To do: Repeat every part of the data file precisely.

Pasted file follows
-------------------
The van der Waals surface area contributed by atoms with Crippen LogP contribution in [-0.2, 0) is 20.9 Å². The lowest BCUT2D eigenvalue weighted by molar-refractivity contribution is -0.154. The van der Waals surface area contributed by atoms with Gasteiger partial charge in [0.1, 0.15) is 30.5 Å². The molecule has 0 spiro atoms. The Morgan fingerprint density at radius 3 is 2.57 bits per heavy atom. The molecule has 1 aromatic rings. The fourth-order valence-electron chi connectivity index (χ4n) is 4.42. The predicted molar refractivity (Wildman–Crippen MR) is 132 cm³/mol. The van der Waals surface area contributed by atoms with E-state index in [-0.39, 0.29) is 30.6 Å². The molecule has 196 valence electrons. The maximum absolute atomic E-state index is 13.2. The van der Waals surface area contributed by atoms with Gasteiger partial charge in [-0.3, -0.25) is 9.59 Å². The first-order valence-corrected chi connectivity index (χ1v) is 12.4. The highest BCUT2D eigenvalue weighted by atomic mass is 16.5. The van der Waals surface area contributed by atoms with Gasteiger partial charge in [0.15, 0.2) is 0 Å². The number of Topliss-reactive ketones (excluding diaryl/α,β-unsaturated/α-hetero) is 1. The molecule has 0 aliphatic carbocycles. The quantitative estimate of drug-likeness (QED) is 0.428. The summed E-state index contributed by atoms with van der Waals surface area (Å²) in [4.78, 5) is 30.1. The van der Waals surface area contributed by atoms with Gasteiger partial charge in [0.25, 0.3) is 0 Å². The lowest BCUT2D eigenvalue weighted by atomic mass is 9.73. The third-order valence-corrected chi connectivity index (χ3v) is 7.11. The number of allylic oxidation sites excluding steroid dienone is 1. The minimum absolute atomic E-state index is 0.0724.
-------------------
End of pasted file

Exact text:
The van der Waals surface area contributed by atoms with Crippen LogP contribution in [-0.2, 0) is 20.9 Å². The lowest BCUT2D eigenvalue weighted by molar-refractivity contribution is -0.154. The van der Waals surface area contributed by atoms with Gasteiger partial charge in [0.1, 0.15) is 30.5 Å². The molecule has 0 spiro atoms. The Morgan fingerprint density at radius 3 is 2.57 bits per heavy atom. The molecule has 1 aromatic rings. The fourth-order valence-electron chi connectivity index (χ4n) is 4.42. The predicted molar refractivity (Wildman–Crippen MR) is 132 cm³/mol. The van der Waals surface area contributed by atoms with E-state index in [-0.39, 0.29) is 30.6 Å². The molecule has 196 valence electrons. The maximum absolute atomic E-state index is 13.2. The van der Waals surface area contributed by atoms with Gasteiger partial charge in [-0.3, -0.25) is 9.59 Å². The first-order valence-corrected chi connectivity index (χ1v) is 12.4. The highest BCUT2D eigenvalue weighted by atomic mass is 16.5. The van der Waals surface area contributed by atoms with Gasteiger partial charge in [0.15, 0.2) is 0 Å². The number of Topliss-reactive ketones (excluding diaryl/α,β-unsaturated/α-hetero) is 1. The molecule has 0 aliphatic carbocycles. The quantitative estimate of drug-likeness (QED) is 0.428. The summed E-state index contributed by atoms with van der Waals surface area (Å²) in [4.78, 5) is 30.1. The van der Waals surface area contributed by atoms with Gasteiger partial charge in [0.25, 0.3) is 0 Å². The lowest BCUT2D eigenvalue weighted by atomic mass is 9.73. The third-order valence-corrected chi connectivity index (χ3v) is 7.11. The number of allylic oxidation sites excluding steroid dienone is 1. The minimum absolute atomic E-state index is 0.0724.